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Amnesty International Report 2006 - Philippines

Publisher Amnesty International
Publication Date 23 May 2006
Cite as Amnesty International, Amnesty International Report 2006 - Philippines, 23 May 2006, available at: http://www.refworld.org/docid/447ff7b42f.html [accessed 23 August 2014]
DisclaimerThis is not a UNHCR publication. UNHCR is not responsible for, nor does it necessarily endorse, its content. Any views expressed are solely those of the author or publisher and do not necessarily reflect those of UNHCR, the United Nations or its Member States.

Scores of leftist activists were killed by unidentified assailants, often reportedly linked to the armed forces. Peace talks between the government and armed groups – Muslim separatists in Mindanao and communist rebels – made limited or no progress. Arbitrary arrests, unlawful killings, torture and "disappearances" were reported in the context of military counter-insurgency operations. Armed groups were responsible for abuses including hostage-taking. Complaints procedures, investigations and criminal prosecutions of suspected perpetrators of human rights violations were often ineffective. Criminal suspects in custody, including women and children, were at risk of torture or ill-treatment by police. Death sentences were imposed but no executions were carried out.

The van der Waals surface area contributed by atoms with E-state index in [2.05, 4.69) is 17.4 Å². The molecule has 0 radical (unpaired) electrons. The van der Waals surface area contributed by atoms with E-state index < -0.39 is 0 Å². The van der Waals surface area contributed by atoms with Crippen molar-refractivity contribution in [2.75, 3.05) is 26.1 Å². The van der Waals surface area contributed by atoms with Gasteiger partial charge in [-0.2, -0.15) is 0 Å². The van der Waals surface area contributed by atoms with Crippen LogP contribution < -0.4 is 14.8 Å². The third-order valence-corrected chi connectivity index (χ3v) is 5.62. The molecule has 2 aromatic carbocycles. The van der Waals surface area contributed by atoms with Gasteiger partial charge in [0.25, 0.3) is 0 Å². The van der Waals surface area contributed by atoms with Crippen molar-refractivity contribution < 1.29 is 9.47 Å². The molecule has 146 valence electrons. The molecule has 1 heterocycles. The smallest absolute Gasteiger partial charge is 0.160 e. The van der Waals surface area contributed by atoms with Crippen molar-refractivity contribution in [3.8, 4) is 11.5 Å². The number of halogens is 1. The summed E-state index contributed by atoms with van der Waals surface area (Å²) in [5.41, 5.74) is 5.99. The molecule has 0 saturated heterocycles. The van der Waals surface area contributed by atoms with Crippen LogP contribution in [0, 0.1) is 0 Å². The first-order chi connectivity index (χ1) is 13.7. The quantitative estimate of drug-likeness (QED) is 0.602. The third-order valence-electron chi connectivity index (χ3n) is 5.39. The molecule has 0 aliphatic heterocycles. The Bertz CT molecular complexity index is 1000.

Background

In June, allegations that President Arroyo was linked to vote-rigging and corruption during the 2004 elections heightened political tensions. In July, amid calls for mass public protests, 10 members of her Cabinet resigned. President Arroyo denied the allegations and, responding to the crisis, called for constitutional reforms including change from a presidential to a federal parliamentary system. In September an opposition motion to impeach the President was defeated in Congress.

Communist insurgency and the peace process

Peace talks between the government and the National Democratic Front (NDF), representing the Communist Party of the Philippines (CPP) and its armed wing, the New People's Army (NPA), remained suspended. In order to resume talks, the NDF called on the government to work for the removal of the NPA's designation as a "Foreign Terrorist Organization" by the USA and its allies. With the peace process stalled, the Joint Monitoring Commission (JMC), set up to examine complaints of human rights abuses and breaches of humanitarian laws by both sides, failed to make significant progress. Previous government pledges to release listed political prisoners remained only partially implemented. At least 251 political prisoners detained within the context of anti-insurgency operations were reported still held.